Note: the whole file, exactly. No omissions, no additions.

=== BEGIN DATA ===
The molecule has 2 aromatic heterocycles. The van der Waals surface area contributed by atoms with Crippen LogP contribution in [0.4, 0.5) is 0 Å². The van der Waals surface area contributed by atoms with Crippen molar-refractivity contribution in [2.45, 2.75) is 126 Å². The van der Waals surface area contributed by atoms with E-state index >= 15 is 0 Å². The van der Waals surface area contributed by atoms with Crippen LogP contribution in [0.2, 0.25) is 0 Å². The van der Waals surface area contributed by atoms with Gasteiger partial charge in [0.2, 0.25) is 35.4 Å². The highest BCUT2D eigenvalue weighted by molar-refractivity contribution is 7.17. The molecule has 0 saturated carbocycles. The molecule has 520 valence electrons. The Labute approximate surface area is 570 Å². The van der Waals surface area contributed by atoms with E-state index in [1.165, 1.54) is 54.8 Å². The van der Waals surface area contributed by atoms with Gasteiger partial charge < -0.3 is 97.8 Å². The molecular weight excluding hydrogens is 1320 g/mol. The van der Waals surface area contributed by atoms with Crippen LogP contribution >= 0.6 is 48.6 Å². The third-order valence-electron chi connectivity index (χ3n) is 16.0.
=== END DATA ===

The molecule has 2 aromatic heterocycles. The van der Waals surface area contributed by atoms with Crippen LogP contribution in [0.4, 0.5) is 0 Å². The van der Waals surface area contributed by atoms with Crippen molar-refractivity contribution in [2.45, 2.75) is 126 Å². The van der Waals surface area contributed by atoms with E-state index >= 15 is 0 Å². The van der Waals surface area contributed by atoms with Crippen LogP contribution in [0.2, 0.25) is 0 Å². The van der Waals surface area contributed by atoms with Gasteiger partial charge in [0.2, 0.25) is 35.4 Å². The highest BCUT2D eigenvalue weighted by molar-refractivity contribution is 7.17. The molecule has 0 saturated carbocycles. The molecule has 520 valence electrons. The Labute approximate surface area is 570 Å². The van der Waals surface area contributed by atoms with E-state index in [1.165, 1.54) is 54.8 Å². The van der Waals surface area contributed by atoms with Gasteiger partial charge < -0.3 is 97.8 Å². The molecular weight excluding hydrogens is 1320 g/mol. The van der Waals surface area contributed by atoms with Crippen LogP contribution >= 0.6 is 48.6 Å². The third-order valence-electron chi connectivity index (χ3n) is 16.0.